The accused in a chocolate price-fixing case could face a bitter fate if convicted — millions of dollars in fines for the companies and potential jail time for the individuals.
Canada’s Competition Bureau said Thursday it is laying criminal charges against Nestle Canada Inc., Mars Canada Inc. and ITWAL Ltd., a network of independent wholesale distributors.
Also charged are former Nestle Canada president Robert Leonidas; Sandra Martinez, former president of confectionery for Nestle Canada; and David Glenn Stevens, president and chief executive of ITWAL.
The companies and individuals are accused of conspiracy under the Competition Act.
In separate statements, both Nestle and Mars said they intend to “vigorously defend” themselves against the charges. Both said the allegations date back to 2007 and earlier.
A statement from ITWAL was not immediately available.
Hershey Canada Ltd. said it has reached a settlement with the Competition Bureau that will see it plead guilty to one count of price-fixing, which is subject to court approval.
The plea is related to communications Hershey had with Canadian competitors in 2007.
“Hershey Canada promptly reported the conduct to the Competition Bureau, co-operated fully with its investigation and did not implement the planned price increase that was the subject of the 2007 communications,” the company said in a statement.
“Hershey Canada regrets its involvement in this incident as the communications were not in keeping with The Hershey Company’s principles, global business practices and high ethical standards.”
Hershey Canada said its current senior management team was not involved in the alleged price-fixing. It also said the conduct was limited to the Canadian division of the U.S. candy giant.
The bureau found out about the alleged scheme through its immunity program, under which the first party to disclose an offence or provide evidence may receive immunity, provided it fully co-operates.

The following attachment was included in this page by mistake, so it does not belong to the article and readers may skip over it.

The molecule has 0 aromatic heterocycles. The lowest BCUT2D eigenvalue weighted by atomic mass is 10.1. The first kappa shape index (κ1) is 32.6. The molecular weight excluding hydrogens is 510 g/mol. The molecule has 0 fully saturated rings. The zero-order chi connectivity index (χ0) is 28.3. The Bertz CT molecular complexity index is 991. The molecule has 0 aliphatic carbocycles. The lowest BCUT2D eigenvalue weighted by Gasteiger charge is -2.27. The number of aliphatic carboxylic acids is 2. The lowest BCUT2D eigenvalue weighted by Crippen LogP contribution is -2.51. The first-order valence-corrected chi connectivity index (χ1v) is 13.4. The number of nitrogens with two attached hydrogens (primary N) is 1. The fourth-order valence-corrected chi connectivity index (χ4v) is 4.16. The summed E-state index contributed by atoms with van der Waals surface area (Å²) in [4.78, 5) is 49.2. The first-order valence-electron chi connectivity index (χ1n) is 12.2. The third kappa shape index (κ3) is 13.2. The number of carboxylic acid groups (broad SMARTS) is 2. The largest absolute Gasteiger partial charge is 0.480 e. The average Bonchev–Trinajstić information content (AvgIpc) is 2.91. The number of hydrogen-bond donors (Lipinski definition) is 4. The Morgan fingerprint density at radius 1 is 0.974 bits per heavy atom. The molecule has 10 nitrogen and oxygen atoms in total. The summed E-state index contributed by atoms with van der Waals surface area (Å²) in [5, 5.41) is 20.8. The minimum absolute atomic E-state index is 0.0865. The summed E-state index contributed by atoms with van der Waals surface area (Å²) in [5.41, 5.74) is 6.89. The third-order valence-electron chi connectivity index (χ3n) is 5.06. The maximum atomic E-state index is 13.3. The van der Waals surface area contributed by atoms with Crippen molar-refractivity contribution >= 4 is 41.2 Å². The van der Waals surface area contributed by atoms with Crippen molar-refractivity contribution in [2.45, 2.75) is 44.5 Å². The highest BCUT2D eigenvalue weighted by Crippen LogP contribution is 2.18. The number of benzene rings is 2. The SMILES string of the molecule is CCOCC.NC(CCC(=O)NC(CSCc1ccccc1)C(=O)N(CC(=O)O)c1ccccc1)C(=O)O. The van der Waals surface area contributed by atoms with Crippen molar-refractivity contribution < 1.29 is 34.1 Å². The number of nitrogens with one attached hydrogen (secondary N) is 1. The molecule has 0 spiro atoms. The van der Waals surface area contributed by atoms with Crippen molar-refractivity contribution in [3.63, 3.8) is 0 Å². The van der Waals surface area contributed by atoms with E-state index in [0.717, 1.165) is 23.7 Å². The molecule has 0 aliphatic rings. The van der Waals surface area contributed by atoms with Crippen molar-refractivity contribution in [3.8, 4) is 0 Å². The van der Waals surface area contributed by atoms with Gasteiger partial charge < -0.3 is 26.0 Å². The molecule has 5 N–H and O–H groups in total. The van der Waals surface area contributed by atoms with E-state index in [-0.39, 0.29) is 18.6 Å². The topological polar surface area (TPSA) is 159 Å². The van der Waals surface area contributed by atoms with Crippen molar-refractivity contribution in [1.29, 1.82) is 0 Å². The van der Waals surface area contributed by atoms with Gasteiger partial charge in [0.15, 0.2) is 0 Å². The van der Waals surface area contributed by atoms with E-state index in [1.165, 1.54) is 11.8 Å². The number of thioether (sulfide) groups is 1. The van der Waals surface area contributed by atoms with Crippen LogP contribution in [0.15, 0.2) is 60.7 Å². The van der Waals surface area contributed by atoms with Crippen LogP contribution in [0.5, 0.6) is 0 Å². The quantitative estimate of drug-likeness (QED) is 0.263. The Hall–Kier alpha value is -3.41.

Subsequent parties that help out in an investigation may receive lenient treatment, as Hershey did in this case.
“We are fully committed to pursuing those who engage in egregious anti-competitive behaviour that harms Canadian consumers,” said interim competition commissioner John Pecman.
“Price-fixing is a serious criminal offence and today’s charges demonstrate the Competition Bureau’s resolve to stop cartel activity in Canada.”
The Competition Act’s current conspiracy provision could mean a $25-million fine and/or imprisonment of up to 14 years.
But since the price-fixing took place before tougher rules were introduced in 2010 and came into effect in 2012, the accused in this case face a fine of up to $10 million and/or a prison term of up to five years.
Under the new rules, the Competition Bureau won’t have to prove anti-competitive behaviour had an “undue economic effect on the market.”
But since the chocolate price fixing took place in 2007, the bureau’s case must pass that test. That makes it more complicated to prove the accused broke the law.
It’s tough to pin down just how much Canadian chocolate lovers overpaid for their treats as a result of the alleged price fixing.
“It’s always the big tough question,” said bureau spokesman Pierre-Yves Guay.
“When we’re talking about overcharge, it’s very difficult to estimate in this case, as true competitive prices are difficult to determine because of the complexity of the pricing in this market.”